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The Prenuptial Agreement Checklist

April 6th • 6 min read

If you are getting married in the near future, there is a lot to keep in mind. You are probably busy planning your rehearsal dinner, the wedding day, the reception, and your honeymoon. Despite these complexities, do not forget about the importance of a prenuptial agreement. A prenuptial agreement is important because it can protect both parties assets in the event of a divorce, an unexpected death, or an unusual event that could threaten the finances of the family.

What is a prenuptial agreement and what should you include in it? By thinking about these issues ahead of time, you can save a lot of stress later.

What Is a Prenuptial Agreement?

Also called a premarital agreement, a prenuptial agreement (shortened to prenup) is a legally binding agreement that is signed by both spouses before the marriage is official. The goal of this agreement is to protect each party individually from issues that could threaten their financial well-being. Essentially, this is an agreement that dictates how financial aspects of the marriage are going to be handled by each individual party.

Prenuptial agreements have been used for centuries, though they have changed significantly during the past few decades. Now, a lot of jurisdictions have laws that dictate how prenuptial agreements must be handled. Therefore, it is important to think about what should be in a prenuptial agreement. Additionally, is also critical to understand what is never included in a prenuptial agreement.

prenuptial agreement

Who Should Have a Prenuptial Agreement?

Not everyone needs to have a prenuptial agreement. On the other hand, there is a common misconception that prenups are only for families with a significant amount of money. This is not necessarily true. Some of the most common situations where a couple should consider a prenuptial agreement include:

  • If there is a separate property from prior marriages that is being passed to children, it is important to specify how this property is passed down using a prenuptial agreement
  • A prenuptial agreement can be used to clarify financial rights, duties, and responsibilities
  • A prenuptial agreement can expedite a divorce proceeding if this happens in the future
  • It is possible to use a prenuptial agreement to specify protection from certain debts

Clearly, these situations can apply to a lot of families. Therefore, everyone should at least consider whether a prenuptial agreement is for them.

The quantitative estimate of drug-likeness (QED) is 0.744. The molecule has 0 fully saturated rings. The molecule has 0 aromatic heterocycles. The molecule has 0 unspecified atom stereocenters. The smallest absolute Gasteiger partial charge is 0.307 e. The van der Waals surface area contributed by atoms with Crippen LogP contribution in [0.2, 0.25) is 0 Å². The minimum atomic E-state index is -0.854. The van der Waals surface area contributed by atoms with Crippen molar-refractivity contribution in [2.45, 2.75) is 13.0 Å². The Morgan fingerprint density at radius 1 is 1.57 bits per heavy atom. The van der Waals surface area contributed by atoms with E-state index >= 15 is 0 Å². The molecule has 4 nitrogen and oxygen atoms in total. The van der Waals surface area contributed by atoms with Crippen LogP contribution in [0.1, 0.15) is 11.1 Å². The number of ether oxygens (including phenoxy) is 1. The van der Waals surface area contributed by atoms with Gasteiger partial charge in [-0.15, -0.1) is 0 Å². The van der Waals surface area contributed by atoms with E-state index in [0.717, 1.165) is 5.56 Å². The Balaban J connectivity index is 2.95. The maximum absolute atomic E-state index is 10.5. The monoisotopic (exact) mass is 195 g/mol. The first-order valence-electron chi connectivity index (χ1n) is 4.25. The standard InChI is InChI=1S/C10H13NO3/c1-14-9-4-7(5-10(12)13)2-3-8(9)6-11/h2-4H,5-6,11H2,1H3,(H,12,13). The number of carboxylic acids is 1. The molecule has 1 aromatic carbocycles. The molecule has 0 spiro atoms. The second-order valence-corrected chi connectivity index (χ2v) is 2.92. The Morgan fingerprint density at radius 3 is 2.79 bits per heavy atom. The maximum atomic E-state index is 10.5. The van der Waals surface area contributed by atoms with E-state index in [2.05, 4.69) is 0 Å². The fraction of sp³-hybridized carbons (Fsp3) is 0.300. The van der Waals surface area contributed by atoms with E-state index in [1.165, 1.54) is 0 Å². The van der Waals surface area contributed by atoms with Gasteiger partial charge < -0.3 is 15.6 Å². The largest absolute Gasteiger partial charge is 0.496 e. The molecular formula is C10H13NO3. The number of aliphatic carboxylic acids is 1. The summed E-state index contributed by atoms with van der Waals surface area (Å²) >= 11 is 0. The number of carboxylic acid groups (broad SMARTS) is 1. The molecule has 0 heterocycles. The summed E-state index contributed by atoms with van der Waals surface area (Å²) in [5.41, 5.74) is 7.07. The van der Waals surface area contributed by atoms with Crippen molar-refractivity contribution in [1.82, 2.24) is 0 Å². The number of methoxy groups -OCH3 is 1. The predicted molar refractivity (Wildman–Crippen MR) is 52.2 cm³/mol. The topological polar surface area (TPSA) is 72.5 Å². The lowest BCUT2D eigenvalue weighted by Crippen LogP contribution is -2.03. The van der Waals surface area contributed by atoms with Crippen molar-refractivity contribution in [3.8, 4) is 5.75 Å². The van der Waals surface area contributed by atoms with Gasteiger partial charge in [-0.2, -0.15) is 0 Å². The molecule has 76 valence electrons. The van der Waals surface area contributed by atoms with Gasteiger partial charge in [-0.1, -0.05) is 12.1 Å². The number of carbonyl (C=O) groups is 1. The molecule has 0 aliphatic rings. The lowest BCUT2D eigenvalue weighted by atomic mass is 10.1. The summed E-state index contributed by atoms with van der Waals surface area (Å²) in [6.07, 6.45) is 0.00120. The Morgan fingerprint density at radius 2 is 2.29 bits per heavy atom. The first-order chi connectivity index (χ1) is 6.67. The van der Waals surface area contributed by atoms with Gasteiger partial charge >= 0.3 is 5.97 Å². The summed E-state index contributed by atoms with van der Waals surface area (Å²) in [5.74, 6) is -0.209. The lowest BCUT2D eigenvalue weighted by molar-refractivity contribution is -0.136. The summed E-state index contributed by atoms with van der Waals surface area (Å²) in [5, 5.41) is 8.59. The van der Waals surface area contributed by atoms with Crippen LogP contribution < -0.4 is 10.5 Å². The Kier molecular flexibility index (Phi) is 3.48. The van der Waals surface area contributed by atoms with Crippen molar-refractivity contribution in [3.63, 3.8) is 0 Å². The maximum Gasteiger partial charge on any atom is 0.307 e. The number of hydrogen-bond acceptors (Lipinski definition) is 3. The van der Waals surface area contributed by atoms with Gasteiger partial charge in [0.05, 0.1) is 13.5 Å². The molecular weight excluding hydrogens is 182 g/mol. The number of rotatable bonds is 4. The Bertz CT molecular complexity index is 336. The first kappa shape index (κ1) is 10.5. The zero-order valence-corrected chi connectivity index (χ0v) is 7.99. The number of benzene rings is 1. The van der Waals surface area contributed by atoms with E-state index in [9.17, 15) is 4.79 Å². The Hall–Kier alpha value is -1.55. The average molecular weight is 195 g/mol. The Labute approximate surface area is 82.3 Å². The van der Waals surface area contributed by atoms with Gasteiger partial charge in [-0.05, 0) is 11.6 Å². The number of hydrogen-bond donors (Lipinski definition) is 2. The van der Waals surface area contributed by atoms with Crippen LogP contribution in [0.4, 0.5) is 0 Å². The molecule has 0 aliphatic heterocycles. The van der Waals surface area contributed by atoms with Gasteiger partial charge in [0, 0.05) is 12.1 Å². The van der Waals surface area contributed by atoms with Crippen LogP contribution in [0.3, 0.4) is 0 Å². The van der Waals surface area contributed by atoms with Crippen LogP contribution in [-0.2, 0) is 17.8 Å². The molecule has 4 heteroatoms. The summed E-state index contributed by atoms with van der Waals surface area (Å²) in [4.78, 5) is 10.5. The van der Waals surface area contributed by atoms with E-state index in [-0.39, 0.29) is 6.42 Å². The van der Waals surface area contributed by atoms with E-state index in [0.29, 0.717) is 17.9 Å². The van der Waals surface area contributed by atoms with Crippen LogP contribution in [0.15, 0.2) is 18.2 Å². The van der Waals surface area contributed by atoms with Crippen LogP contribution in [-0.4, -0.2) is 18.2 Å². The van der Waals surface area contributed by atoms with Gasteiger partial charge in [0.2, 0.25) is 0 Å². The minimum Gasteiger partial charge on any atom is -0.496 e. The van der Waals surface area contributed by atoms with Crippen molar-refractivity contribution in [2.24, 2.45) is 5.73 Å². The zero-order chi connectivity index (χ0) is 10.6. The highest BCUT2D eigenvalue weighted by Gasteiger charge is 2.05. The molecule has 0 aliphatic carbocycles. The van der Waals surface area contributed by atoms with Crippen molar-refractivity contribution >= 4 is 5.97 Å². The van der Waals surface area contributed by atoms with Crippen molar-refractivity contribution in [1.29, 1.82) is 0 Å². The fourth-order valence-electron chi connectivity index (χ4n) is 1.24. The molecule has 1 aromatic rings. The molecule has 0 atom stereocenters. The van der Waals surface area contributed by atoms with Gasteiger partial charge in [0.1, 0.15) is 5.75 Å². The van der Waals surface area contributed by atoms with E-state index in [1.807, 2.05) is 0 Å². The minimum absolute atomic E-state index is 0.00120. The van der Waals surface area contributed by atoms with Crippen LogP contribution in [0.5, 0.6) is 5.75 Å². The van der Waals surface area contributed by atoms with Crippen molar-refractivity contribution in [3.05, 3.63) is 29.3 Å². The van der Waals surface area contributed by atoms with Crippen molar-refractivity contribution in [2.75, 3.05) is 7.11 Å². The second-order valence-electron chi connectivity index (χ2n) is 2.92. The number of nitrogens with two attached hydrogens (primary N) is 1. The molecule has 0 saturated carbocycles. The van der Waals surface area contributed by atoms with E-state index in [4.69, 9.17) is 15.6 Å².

The Checklist: What To Include in a Prenuptial Agreement

It is critical to include all the necessary items in a prenuptial agreement. Some of the factors that couples have to specify include:

  • Community vs. Separate Property: In the event of a divorce, community property is going to be divided evenly. Separate property is going to go back to the owners. It is helpful to specify community property versus separate property in the prenuptial agreement. This includes not only material items but also bank accounts, investment accounts, and even debt.
  • Debt Protection: Speaking of debt, it is important to consider debt protection as well. If one spouse has a lot of debt prior to marriage, a prenuptial agreement can be used to protect the other spouse from that specific debt. That way, in the event of a divorce, all debt goes back to the original spouse.
  • Waiver of Alimony Rights: In some situations, it can be helpful to specify a waiver of alimony rights in a prenuptial agreement. This means that if a divorce takes place, the other spouse is not required to pay alimony.
  • Estate Plan Protections: Furthermore, a prenuptial agreement should also specify certain estate plan protections. It is important for families to think about estate planning. That way, they can reduce their tax burden when one of them passes on. It is helpful to work with a trained professional on the specifics regarding estate plan protections through a prenuptial agreement.
  • Financial Responsibilities: When people think about a prenuptial agreement, they usually believe this is something that should specify what happens during a divorce. Even though this is true, it can also specify each spouse's financial obligations during the marriage. This includes specifying joint bank accounts, contributions of spouses to savings accounts, and even how bills are divided.

These are just a few of the items that should be included in a prenuptial agreement. Conversely, there are several items that are not included in a typical prenuptial agreement.

What Is Not Included in a Prenuptial Agreement

There are several items that are not included in a prenuptial agreement as well. Some of the most common examples include:

  • Issues regarding child custody and child support are not specified in a prenuptial agreement
  • Anything that is added to a prenuptial agreement that is deemed illegal or unfair to not be included and is not enforceable
  • Finally, even though a lot of couples like to include lifestyle clauses (specific to infidelity), this is usually not something that is enforceable either

Anyone who has a question about prenuptial agreements should be sure to work with an experienced legal professional to get them sorted out.

Work With the Law Offices of Leonard R. Ross for Assistance with Prenuptial Agreements

If you are looking for assistance with prenuptial agreements in Florida, it is important to get this right the first time. That is where the Law Offices of Leonard R. Ross are here to help. If you would like to learn more about how we can help you with your prenuptial agreement, please contact us today. We would be honored to work with you.